By Catrin Nye
BBC Asian Network
Mohammed said many Muslims felt offenders "made Islam look bad"
A charity is offering one-to-one support for Muslim criminals on their release from jail in a bid to cut reoffending.
The scheme is being run by Mosaic, which runs programmes to support young Muslims living in deprived areas.
A study of Muslim prisoners found many were rejected and stigmatised by their communities on leaving custody.
About 12% of inmates in England and Wales are Muslim, compared with 3% of the general population overall.
Twenty-six-year-old Mohammed (not his real name), is serving an indeterminate sentence in Latchmere House prison in south-west London after being convicted of conspiracy to rob.
"You know many families don't actually deal with what their son or daughter has done.
"They don't try to understand it, they bring a lot of their own emotions of embarrassment into the way they deal with it, thinking about themselves rather than what's good for their son or daughter."
Mohammed said he started getting into trouble at 18 as he had no guidance or other opportunities, and has been in jail more than once.
He said although all prisoners needed help on release, Muslim offenders trying to re-enter society faced unique problems.
"Parents say things like 'Oh my son
he's been to Pakistan for the last six months', 'he's been studying in Morocco for 18 months', or 'he's just gone off to get married', rather than admitting he has been inside.
"The Muslim community don't want to have anything to do with them because they've come out of prison and they (the community) feel they're making Islam look very bad.
"On the other hand they've got the rest of society - the non-Muslim - they have the same views, that you're a criminal and on top of that you're a Muslim so in their eyes you're twice as dangerous.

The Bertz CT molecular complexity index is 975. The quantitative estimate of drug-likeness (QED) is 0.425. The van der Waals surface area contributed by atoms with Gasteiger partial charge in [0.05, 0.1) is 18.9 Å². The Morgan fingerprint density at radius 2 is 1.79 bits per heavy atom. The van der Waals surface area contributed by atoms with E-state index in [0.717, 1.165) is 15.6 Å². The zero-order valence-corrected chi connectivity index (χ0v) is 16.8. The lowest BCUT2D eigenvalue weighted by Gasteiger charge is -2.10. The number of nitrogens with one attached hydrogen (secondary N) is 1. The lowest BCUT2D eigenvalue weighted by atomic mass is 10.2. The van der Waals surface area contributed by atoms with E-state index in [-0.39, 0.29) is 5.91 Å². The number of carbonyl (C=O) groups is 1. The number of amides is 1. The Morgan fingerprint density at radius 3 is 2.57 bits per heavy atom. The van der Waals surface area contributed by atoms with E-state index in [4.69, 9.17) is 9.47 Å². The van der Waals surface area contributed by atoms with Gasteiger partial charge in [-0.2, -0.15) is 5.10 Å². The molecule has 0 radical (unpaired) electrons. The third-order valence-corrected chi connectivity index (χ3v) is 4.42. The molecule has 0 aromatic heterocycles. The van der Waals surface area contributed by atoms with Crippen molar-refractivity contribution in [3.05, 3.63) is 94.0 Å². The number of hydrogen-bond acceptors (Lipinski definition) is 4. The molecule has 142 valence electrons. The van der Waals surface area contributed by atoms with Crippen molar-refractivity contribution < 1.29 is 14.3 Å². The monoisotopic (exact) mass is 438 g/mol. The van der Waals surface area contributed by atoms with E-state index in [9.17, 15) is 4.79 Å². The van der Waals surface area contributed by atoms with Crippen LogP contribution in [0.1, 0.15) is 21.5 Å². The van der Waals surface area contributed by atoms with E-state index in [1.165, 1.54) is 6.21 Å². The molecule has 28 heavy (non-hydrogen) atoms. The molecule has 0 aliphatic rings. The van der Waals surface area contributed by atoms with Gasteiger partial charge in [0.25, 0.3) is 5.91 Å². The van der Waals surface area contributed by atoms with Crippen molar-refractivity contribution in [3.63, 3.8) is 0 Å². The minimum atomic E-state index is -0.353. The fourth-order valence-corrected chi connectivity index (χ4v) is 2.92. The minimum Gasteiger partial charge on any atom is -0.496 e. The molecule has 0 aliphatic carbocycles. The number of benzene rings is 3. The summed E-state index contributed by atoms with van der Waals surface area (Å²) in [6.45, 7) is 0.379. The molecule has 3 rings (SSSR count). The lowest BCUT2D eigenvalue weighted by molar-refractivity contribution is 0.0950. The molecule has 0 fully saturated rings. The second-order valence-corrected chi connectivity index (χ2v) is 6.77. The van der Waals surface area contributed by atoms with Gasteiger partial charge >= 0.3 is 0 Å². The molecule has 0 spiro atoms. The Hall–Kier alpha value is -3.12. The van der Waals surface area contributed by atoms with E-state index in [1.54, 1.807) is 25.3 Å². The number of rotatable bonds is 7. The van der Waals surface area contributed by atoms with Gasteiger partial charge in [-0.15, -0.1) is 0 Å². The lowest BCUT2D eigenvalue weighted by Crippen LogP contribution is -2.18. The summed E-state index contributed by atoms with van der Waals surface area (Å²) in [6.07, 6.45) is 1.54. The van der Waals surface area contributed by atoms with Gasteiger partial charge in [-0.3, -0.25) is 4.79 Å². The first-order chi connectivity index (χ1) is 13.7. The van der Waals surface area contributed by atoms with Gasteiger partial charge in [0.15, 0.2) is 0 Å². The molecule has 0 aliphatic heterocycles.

"That's because of the moral panic that surrounds some aspects of Islam, committed by a very small minority."
Laila Shannon wants to be a mentor after getting in trouble as a teenager
In June 2008, 9,795 Muslims (12% of the prison population) were in jail in England and Wales, compared with 4,188 in March 1998.
Mosaic aims to reduce the "disproportionate" number of Muslim inmates. Its mentors will work to get prisoners aged between 16 and 30 back into education or employment, which it says is the key to preventing reoffending.
A study by the Muslim Youth Helpline in 2006 found 35% of the Muslim inmates it surveyed had reoffended.
Mosaic's national operations director, Jonathan Freeman said: "We work very closely with the Muslim Youth Helpline which for many years has had a programme supporting prisoners.
"They undertook a research project (with Muslim inmates) and it was very clear, they said, that those who had reoffended felt one of the biggest reasons was the lack of support they were getting on their release from the community.
"They didn't feel that they could go to their mosque or go to the more established community leaders because there was a particular stigma that was attached to them."
Muslim Laila Shannon, 28, is from Hayes in London and is training to be a mentor.
She left school at 13 and spent years "dealing with a lot of issues and getting into mischief."
Ms Shannon said she was left to her own devices and a lot of her friends ended up in prison or in care.
But she said she now wants to use her life experience and knowledge to give prisoners the guidance she feels was missing from her life at an early age.
"I hope I can be an example to that person that if they keep trying, they don't just give up on themselves - they can achieve something from their life - they can get a job, they can get accommodation, then they can contribute back to society."
Mohammed said something needed to change as the number of Muslims in prison was rising fast.
"In this country Muslims have an identity issue, they don't know how to mix that in with whatever culture they've been brought up with here.
"They can't relate to their elders because they speak a totally different language, they have a totally different dress sense.
"They're not communicating with these young people, which is what these young people need and so they get caught up with the wrong influences... bad influences."
The first mentors will start their roles in early 2010 and work with prisoners in London, Birmingham, Manchester, Bradford and Leicester.
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